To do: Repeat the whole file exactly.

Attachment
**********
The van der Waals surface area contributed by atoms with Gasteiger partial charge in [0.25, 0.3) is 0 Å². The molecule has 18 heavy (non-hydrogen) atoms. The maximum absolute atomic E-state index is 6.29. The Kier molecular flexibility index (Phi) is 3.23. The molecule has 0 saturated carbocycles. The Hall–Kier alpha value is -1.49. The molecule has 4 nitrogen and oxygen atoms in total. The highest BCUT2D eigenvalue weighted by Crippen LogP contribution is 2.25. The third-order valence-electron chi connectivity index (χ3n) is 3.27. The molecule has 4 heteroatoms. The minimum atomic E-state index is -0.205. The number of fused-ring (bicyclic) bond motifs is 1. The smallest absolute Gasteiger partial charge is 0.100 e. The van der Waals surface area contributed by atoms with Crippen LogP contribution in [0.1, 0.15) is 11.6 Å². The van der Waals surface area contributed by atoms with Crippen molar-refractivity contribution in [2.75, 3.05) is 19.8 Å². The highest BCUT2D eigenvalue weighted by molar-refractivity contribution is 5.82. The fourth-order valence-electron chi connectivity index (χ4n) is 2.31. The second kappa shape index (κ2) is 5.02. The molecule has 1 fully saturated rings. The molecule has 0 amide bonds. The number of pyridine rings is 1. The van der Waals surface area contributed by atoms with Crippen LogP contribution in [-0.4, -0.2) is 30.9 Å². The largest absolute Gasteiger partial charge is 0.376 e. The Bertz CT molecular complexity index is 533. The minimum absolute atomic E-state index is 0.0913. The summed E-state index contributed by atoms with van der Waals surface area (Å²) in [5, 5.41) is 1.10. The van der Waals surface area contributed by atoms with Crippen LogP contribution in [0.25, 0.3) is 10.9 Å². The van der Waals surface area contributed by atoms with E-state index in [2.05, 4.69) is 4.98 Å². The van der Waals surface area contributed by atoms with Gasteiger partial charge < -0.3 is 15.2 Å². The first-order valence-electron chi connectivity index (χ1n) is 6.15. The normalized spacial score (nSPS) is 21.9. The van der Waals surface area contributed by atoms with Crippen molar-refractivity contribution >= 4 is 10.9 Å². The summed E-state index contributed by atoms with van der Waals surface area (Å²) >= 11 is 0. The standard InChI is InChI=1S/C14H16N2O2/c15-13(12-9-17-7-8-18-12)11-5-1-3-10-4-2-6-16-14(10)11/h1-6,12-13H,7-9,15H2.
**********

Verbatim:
The van der Waals surface area contributed by atoms with Gasteiger partial charge in [0.25, 0.3) is 0 Å². The molecule has 18 heavy (non-hydrogen) atoms. The maximum absolute atomic E-state index is 6.29. The Kier molecular flexibility index (Phi) is 3.23. The molecule has 0 saturated carbocycles. The Hall–Kier alpha value is -1.49. The molecule has 4 nitrogen and oxygen atoms in total. The highest BCUT2D eigenvalue weighted by Crippen LogP contribution is 2.25. The third-order valence-electron chi connectivity index (χ3n) is 3.27. The molecule has 4 heteroatoms. The minimum atomic E-state index is -0.205. The number of fused-ring (bicyclic) bond motifs is 1. The smallest absolute Gasteiger partial charge is 0.100 e. The van der Waals surface area contributed by atoms with Crippen LogP contribution in [0.1, 0.15) is 11.6 Å². The van der Waals surface area contributed by atoms with Crippen molar-refractivity contribution in [2.75, 3.05) is 19.8 Å². The highest BCUT2D eigenvalue weighted by molar-refractivity contribution is 5.82. The fourth-order valence-electron chi connectivity index (χ4n) is 2.31. The second kappa shape index (κ2) is 5.02. The molecule has 1 fully saturated rings. The molecule has 0 amide bonds. The number of pyridine rings is 1. The van der Waals surface area contributed by atoms with Crippen LogP contribution in [-0.4, -0.2) is 30.9 Å². The largest absolute Gasteiger partial charge is 0.376 e. The Bertz CT molecular complexity index is 533. The minimum absolute atomic E-state index is 0.0913. The summed E-state index contributed by atoms with van der Waals surface area (Å²) in [5, 5.41) is 1.10. The van der Waals surface area contributed by atoms with Crippen LogP contribution in [0.25, 0.3) is 10.9 Å². The van der Waals surface area contributed by atoms with E-state index in [2.05, 4.69) is 4.98 Å². The van der Waals surface area contributed by atoms with Gasteiger partial charge < -0.3 is 15.2 Å². The first-order valence-electron chi connectivity index (χ1n) is 6.15. The normalized spacial score (nSPS) is 21.9. The van der Waals surface area contributed by atoms with Crippen molar-refractivity contribution >= 4 is 10.9 Å². The summed E-state index contributed by atoms with van der Waals surface area (Å²) >= 11 is 0. The standard InChI is InChI=1S/C14H16N2O2/c15-13(12-9-17-7-8-18-12)11-5-1-3-10-4-2-6-16-14(10)11/h1-6,12-13H,7-9,15H2.